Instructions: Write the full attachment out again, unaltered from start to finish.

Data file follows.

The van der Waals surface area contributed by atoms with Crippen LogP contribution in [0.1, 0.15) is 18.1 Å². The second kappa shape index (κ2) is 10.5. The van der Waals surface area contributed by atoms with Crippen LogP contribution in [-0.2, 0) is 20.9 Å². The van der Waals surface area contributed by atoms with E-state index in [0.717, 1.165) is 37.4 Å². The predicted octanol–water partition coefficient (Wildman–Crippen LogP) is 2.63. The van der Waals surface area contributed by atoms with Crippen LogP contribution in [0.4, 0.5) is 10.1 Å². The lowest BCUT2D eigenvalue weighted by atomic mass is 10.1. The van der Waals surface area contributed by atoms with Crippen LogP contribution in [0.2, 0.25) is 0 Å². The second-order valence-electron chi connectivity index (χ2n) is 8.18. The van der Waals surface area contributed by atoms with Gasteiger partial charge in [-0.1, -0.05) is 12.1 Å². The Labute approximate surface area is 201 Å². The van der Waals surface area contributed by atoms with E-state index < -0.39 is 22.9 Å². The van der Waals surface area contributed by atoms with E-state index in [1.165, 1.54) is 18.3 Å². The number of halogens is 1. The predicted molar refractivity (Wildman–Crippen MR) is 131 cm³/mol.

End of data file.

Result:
The van der Waals surface area contributed by atoms with Crippen LogP contribution in [0.1, 0.15) is 18.1 Å². The second kappa shape index (κ2) is 10.5. The van der Waals surface area contributed by atoms with Crippen LogP contribution in [-0.2, 0) is 20.9 Å². The van der Waals surface area contributed by atoms with E-state index in [0.717, 1.165) is 37.4 Å². The predicted octanol–water partition coefficient (Wildman–Crippen LogP) is 2.63. The van der Waals surface area contributed by atoms with Crippen LogP contribution in [0.4, 0.5) is 10.1 Å². The lowest BCUT2D eigenvalue weighted by atomic mass is 10.1. The van der Waals surface area contributed by atoms with Crippen LogP contribution in [0.2, 0.25) is 0 Å². The second-order valence-electron chi connectivity index (χ2n) is 8.18. The van der Waals surface area contributed by atoms with Gasteiger partial charge in [-0.1, -0.05) is 12.1 Å². The Labute approximate surface area is 201 Å². The van der Waals surface area contributed by atoms with E-state index < -0.39 is 22.9 Å². The van der Waals surface area contributed by atoms with E-state index in [1.165, 1.54) is 18.3 Å². The number of halogens is 1. The predicted molar refractivity (Wildman–Crippen MR) is 131 cm³/mol.